Iannone v. McHale
|New Jersey Superior Court – Appellate Division
|245 N.J.Super. 17,583 A.2d 770
|James IANNONE, Michael Stafford, John Federico and Teresa Downey, Plaintiffs-Appellants, v. Michael McHALE, Marguerite Emberger, Steven Libro, Cape May County Board of Elections and the Sea Isle City District Board of Elections, Defendants-Respondents.
|13 December 1990
James R. Zazzali, for plaintiffs-appellants (Zazzali, Zazzali, Fagella & Nowak, attorneys; James R. Zazzali, of counsel and on the brief with Robert A. Fagella; Robert A. Fagella, Newark, on the reply briefs).
John M. Carbone, for defendant-respondent Michael McHale (Carbone and Faasse, Ridgewood, attorneys).
Jefferson A. Mott, III argued the cause for defendant-respondent Marguerite Emberger (Mott, Vernon and Mott, Ocean City, attorneys; Joel A. Mott, III on the brief).
Defendants-respondents Steve Libro, Cape May County Bd. of Elections and The Sea Isle City Dist. Boards of Elections, did not file briefs.
Before Judges PRESSLER, BAIME and A.M. STEIN, JJ.
The opinion of the court was delivered by
This is an election contest case which was terminated by a settlement agreement and stipulation of dismissal. Following the conclusion of the matter, the trial judge, for reasons explained in his opinion reported at 236 N.J.Super. 227, 565 A.2d 422 (Law Div.1989), entered an order pursuant to N.J.S.A. 2A:15-59.1, the so-called frivolous litigation statute, awarding the two represented individual defendants counsel fees to be paid by plaintiffs. Plaintiffs appeal. We reverse.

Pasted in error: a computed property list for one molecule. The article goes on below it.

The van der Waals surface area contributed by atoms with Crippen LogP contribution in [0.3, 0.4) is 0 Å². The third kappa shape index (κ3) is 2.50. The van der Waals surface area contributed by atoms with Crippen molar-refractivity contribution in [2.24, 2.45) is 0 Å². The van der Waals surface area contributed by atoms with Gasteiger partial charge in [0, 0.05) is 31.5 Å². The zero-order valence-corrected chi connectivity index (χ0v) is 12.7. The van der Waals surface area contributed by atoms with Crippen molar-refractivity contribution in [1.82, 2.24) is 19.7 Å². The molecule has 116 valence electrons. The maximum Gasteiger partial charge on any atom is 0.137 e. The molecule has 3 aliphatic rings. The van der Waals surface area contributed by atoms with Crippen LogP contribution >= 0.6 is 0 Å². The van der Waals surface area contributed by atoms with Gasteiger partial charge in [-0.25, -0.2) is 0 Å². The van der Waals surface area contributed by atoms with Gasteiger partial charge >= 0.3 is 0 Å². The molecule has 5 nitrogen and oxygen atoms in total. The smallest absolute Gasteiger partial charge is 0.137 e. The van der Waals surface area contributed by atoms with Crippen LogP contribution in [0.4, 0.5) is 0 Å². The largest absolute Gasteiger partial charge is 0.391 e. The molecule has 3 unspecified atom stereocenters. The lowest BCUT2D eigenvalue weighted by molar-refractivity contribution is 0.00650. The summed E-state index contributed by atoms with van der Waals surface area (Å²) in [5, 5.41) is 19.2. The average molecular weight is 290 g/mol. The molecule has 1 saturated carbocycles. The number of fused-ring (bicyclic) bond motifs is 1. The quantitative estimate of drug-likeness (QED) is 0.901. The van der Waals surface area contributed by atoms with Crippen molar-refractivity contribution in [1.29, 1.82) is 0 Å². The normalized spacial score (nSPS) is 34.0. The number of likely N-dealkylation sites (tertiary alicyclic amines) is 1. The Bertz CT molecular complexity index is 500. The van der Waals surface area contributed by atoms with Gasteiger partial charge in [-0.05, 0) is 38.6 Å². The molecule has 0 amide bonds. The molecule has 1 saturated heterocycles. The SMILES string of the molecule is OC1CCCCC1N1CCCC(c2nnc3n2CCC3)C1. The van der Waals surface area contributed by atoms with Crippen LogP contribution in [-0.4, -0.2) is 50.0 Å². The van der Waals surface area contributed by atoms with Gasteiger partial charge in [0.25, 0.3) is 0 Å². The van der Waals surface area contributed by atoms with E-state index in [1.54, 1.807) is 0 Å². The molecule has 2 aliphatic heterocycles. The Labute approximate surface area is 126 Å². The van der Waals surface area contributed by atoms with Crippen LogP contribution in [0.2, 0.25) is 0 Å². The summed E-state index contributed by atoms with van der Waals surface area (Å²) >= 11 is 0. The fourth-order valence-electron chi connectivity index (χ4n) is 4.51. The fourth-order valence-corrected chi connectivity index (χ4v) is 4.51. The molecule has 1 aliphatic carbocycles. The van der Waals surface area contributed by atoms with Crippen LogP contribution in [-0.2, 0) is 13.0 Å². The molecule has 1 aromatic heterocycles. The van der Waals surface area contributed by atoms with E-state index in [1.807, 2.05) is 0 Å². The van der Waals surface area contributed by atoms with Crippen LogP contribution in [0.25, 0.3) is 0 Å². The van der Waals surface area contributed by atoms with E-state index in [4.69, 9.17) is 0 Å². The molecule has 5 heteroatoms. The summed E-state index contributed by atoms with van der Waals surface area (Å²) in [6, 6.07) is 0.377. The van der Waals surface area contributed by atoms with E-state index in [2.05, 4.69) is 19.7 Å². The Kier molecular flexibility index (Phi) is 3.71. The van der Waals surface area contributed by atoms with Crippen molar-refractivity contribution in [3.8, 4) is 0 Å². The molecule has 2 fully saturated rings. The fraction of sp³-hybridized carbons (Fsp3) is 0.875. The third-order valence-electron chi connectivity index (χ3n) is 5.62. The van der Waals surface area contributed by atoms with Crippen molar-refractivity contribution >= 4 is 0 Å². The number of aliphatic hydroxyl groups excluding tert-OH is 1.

This litigation was generated by what appears to have been a bitterly contested non-partisan election conducted on May 9, 1989, for three commissioner seats on the governing body of Sea Isle City in Cape May County. There were seven candidates, six of whom were involved in this law suit. The three winners were plaintiff James Iannone and defendants Michael McHale and Steve Libro. Among the losers were plaintiffs Michael Stafford and John Federico and defendant Marguerite Emberger. Plaintiff Teresa Downey joined in the action as a duly qualified and registered voter. Defendants McHale, Libro and Emberger were identified together under the slogan Leadership Working Together Team. We assume the three plaintiff candidates were also identified together.
Confining our review to the record before us, we note first that on May 4, 1989, five days before the election was held, the Law Division, on ex parte application of defendant Cape May County Board of Elections, entered an order directing it to remove the voter registration pages of 177 Sea Isle voters who are alleged, in the main, to have favored plaintiffs' candidacies. It also appears that neither the application of the County Board nor its page-removal procedures complied with either the provisions of N.J.S.A. 19:31-15, which requires notice to voters prior to their disqualification by the board for non-residence, or with the provisions of N.J.S.A. 19:33-1, which requires such notice prior to judicial striking and which also provides that no name shall be "stricken subsequent to the sixth Tuesday preceding any election." The evident intent of these provisions is to afford persons the opportunity to defend their right to vote.